Virgin Australia Supercars Championship
Dunlop Super2 Series
By Stefan Bartholomaeus
The top six drivers in the Dunlop Super2 Series standings will receive a CAMS Superlicence following changes to the qualification criteria.
CAMS has approved the tweak put forth by the Supercars Commission following a study into the system undertaken earlier this year.
The governing body introduced the Superlicence required to compete in the Virgin Australia Supercars Championship at the beginning of 2017.
Previously, Superlicence points were awarded in a 12-10-8-7-6-5-4-3-2-1 system for the first 10 in the Super2 standings.
Drivers need to have accumulated a minimum of 13 CAMS/FIA Superlicence points over a five-year period prior to being granted a Superlicense, or have competed in a minimum of three VASC rounds in the same period.
Under the revised system, the top six Super2 runners will gain a Superlicence and should one or more current Superlicence holders finish in the top six, eligibility for a CAMS Superlicence would also extend up to eighth place.
Prior to the change, Anton De Pasquale – who is currently fourth in the Super2 standings - would have required a dispensation in order to take up his main series drive with Erebus Motorsport in 2018.
The remainder of the drivers currently in the top eight of the 2017 Dunlop Super2 Series ahead of the final round in Newcastle already qualify for a Superlicence, either through points or having contested at least three Supercars events.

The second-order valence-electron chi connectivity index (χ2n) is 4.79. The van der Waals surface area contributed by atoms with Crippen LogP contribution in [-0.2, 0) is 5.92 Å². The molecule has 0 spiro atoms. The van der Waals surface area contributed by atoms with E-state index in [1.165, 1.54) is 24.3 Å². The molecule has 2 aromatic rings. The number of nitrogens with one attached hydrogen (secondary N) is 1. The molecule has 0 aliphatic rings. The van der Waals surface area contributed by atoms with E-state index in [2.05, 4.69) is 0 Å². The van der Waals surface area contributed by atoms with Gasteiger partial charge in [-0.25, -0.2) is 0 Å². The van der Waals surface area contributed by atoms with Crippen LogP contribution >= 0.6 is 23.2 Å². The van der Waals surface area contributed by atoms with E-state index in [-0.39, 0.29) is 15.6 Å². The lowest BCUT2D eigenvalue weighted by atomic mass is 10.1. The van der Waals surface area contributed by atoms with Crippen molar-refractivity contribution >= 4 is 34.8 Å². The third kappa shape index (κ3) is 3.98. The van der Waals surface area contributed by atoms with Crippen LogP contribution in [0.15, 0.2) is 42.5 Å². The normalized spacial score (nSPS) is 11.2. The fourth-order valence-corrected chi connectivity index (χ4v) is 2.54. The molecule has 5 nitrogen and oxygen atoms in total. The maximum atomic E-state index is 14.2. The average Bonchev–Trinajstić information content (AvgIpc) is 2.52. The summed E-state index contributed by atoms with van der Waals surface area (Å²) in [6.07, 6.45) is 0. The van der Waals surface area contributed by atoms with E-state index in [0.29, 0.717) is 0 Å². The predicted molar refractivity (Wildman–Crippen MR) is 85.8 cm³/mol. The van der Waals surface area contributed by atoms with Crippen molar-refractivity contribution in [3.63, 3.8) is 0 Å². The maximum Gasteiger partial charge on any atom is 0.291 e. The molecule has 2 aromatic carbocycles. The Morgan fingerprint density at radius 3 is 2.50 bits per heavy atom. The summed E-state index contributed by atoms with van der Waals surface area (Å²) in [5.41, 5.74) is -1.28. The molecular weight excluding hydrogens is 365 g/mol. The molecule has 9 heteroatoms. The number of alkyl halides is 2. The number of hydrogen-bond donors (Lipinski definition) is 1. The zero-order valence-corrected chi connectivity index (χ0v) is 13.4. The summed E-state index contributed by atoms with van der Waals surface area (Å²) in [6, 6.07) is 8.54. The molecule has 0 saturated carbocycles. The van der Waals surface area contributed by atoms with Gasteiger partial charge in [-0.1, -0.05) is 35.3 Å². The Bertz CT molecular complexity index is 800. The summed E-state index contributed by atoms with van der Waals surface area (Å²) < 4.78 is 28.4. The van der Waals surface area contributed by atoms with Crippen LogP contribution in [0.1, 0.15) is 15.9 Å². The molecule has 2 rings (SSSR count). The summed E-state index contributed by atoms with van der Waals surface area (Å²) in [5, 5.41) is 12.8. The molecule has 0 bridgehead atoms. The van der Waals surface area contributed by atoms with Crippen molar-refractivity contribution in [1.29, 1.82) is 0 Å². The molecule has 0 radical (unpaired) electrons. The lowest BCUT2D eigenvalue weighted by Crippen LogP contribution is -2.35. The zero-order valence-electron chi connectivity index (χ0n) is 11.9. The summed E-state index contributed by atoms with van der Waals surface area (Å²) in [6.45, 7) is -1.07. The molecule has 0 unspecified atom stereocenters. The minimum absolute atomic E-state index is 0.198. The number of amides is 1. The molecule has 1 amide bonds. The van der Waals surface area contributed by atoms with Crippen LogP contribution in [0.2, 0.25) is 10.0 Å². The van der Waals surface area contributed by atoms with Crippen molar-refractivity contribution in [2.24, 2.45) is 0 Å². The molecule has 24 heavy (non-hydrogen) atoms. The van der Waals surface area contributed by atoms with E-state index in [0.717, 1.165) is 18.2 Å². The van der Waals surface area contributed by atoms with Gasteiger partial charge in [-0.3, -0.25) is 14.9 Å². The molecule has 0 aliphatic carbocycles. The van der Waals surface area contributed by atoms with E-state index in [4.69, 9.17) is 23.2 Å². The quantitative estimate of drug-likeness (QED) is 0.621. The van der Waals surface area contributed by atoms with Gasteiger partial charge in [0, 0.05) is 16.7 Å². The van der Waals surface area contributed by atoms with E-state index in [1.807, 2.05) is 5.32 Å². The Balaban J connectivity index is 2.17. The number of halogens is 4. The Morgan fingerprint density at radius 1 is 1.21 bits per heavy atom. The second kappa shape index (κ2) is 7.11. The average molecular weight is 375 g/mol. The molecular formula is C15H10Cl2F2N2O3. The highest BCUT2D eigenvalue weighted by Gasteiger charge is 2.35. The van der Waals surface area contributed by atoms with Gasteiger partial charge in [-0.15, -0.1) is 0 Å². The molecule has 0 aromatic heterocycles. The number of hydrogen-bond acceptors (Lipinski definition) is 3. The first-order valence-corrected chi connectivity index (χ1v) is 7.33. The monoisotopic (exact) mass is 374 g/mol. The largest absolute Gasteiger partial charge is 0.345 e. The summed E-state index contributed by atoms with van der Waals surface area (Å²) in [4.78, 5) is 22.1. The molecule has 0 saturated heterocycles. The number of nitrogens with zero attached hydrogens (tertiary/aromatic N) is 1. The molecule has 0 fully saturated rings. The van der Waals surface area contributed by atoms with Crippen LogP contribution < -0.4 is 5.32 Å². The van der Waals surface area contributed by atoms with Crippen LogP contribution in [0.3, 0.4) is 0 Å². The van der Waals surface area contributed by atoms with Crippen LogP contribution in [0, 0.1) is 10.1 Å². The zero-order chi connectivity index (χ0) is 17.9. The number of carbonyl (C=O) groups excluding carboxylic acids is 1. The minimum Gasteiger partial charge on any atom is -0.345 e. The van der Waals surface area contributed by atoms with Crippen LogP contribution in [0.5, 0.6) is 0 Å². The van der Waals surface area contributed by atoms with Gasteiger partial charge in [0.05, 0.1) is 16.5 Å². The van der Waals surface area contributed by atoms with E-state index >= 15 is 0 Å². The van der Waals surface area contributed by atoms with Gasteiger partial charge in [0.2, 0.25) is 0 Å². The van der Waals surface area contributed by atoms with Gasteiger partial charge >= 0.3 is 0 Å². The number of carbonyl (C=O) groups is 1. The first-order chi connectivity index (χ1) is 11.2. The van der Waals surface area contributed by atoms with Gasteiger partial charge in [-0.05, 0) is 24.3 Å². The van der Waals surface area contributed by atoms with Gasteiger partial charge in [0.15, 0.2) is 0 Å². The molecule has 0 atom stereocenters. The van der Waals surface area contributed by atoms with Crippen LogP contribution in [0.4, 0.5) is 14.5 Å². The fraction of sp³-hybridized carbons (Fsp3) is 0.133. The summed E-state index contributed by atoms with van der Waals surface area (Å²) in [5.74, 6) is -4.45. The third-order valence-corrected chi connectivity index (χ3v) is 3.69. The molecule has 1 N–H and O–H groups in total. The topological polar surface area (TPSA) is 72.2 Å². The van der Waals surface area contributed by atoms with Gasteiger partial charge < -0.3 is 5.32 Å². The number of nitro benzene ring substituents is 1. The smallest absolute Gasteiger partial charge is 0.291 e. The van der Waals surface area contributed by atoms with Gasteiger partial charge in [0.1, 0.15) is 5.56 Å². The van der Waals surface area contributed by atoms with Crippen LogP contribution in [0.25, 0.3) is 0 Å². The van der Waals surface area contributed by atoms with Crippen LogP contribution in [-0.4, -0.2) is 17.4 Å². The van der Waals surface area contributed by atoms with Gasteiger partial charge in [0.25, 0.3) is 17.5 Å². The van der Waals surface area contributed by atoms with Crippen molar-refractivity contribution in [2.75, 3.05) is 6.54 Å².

Approved at a Board meeting last night, CAMS also increased the importance of the Kumho V8 Touring Car Series in the structure, moving it from a 5-4-3-2-1 allocation to 7-5-4-3-2-1.
CAMS CEO Eugene Arocca says the points allocations will be reviewed annually to ensure they reflect the value of each series as closely as possible.
“We think these alterations will ensure those deserving of a CAMS Superlicence are rewarded for their efforts in motorsport,” Arocca said.
“The AMRC will also review the points classification across all championships and series annually to ensure the points adequate reflect the relevant category.
“The AMRC has also told us they are not anticipating any further changes to the Superlicence Qualification Criteria in 2018.”
Controversy surrounded the rollout of the Superlicence system at the beginning of the year, with Alex Rullo granted a provisional Superlicence despite not reaching the required points or the minimum age of 17.
He was upgraded to a full Superlicence once he turned 17 in June, but is no longer competing in the championship following a split with Lucas Dumbrell Motorsport earlier this month.
Matt Chahda also intended to join LDM for the 2017 season but was denied a Superlicence altogether, and has remained in Super2.